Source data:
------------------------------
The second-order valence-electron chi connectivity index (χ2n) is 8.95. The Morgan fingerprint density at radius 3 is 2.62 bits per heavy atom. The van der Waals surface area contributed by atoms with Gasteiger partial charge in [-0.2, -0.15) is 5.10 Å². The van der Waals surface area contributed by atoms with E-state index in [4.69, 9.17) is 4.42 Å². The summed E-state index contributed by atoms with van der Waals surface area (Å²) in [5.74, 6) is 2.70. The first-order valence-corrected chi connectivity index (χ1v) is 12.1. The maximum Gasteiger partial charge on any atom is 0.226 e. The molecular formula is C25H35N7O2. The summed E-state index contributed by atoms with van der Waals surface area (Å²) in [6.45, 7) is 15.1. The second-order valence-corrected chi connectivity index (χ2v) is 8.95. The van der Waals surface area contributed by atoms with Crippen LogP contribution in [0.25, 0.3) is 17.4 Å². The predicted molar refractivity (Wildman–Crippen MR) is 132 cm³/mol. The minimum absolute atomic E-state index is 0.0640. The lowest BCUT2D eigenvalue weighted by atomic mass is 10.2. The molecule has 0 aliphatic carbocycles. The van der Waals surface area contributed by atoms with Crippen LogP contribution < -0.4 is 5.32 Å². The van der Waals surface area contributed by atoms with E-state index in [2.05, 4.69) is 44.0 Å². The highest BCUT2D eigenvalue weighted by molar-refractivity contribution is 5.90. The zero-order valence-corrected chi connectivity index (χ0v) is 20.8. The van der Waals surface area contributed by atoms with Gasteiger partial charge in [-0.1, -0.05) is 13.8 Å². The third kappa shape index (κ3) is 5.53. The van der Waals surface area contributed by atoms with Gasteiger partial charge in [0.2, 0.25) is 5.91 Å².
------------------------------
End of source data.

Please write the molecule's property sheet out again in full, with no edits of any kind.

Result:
The second-order valence-electron chi connectivity index (χ2n) is 8.95. The Morgan fingerprint density at radius 3 is 2.62 bits per heavy atom. The van der Waals surface area contributed by atoms with Gasteiger partial charge in [-0.2, -0.15) is 5.10 Å². The van der Waals surface area contributed by atoms with E-state index in [4.69, 9.17) is 4.42 Å². The summed E-state index contributed by atoms with van der Waals surface area (Å²) in [5.74, 6) is 2.70. The first-order valence-corrected chi connectivity index (χ1v) is 12.1. The maximum Gasteiger partial charge on any atom is 0.226 e. The molecular formula is C25H35N7O2. The summed E-state index contributed by atoms with van der Waals surface area (Å²) in [6.45, 7) is 15.1. The second-order valence-corrected chi connectivity index (χ2v) is 8.95. The van der Waals surface area contributed by atoms with Crippen LogP contribution in [0.25, 0.3) is 17.4 Å². The predicted molar refractivity (Wildman–Crippen MR) is 132 cm³/mol. The minimum absolute atomic E-state index is 0.0640. The lowest BCUT2D eigenvalue weighted by atomic mass is 10.2. The molecule has 0 aliphatic carbocycles. The van der Waals surface area contributed by atoms with Crippen LogP contribution < -0.4 is 5.32 Å². The van der Waals surface area contributed by atoms with E-state index in [2.05, 4.69) is 44.0 Å². The highest BCUT2D eigenvalue weighted by molar-refractivity contribution is 5.90. The zero-order valence-corrected chi connectivity index (χ0v) is 20.8. The van der Waals surface area contributed by atoms with Gasteiger partial charge in [-0.1, -0.05) is 13.8 Å². The third kappa shape index (κ3) is 5.53. The van der Waals surface area contributed by atoms with Gasteiger partial charge in [0.2, 0.25) is 5.91 Å².